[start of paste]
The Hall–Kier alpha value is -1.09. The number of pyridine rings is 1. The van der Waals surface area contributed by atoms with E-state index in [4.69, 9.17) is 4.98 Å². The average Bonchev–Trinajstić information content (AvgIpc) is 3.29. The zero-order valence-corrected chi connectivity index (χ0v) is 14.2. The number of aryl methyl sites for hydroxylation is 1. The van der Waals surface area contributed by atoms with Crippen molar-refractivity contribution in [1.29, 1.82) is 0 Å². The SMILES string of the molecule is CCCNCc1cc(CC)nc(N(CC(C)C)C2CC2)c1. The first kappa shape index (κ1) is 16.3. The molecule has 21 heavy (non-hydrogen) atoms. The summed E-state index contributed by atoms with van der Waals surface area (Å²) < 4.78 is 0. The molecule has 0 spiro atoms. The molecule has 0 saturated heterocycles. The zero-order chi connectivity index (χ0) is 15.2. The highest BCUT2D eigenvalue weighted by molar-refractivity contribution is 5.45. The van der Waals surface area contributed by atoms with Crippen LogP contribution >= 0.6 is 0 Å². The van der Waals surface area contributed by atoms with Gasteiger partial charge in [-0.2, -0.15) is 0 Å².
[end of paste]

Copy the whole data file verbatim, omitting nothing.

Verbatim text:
The Hall–Kier alpha value is -1.09. The number of pyridine rings is 1. The van der Waals surface area contributed by atoms with E-state index in [4.69, 9.17) is 4.98 Å². The average Bonchev–Trinajstić information content (AvgIpc) is 3.29. The zero-order valence-corrected chi connectivity index (χ0v) is 14.2. The number of aryl methyl sites for hydroxylation is 1. The van der Waals surface area contributed by atoms with Crippen molar-refractivity contribution in [1.29, 1.82) is 0 Å². The SMILES string of the molecule is CCCNCc1cc(CC)nc(N(CC(C)C)C2CC2)c1. The first kappa shape index (κ1) is 16.3. The molecule has 21 heavy (non-hydrogen) atoms. The summed E-state index contributed by atoms with van der Waals surface area (Å²) < 4.78 is 0. The molecule has 0 spiro atoms. The molecule has 0 saturated heterocycles. The zero-order chi connectivity index (χ0) is 15.2. The highest BCUT2D eigenvalue weighted by molar-refractivity contribution is 5.45. The van der Waals surface area contributed by atoms with Crippen LogP contribution >= 0.6 is 0 Å². The van der Waals surface area contributed by atoms with Gasteiger partial charge in [-0.2, -0.15) is 0 Å².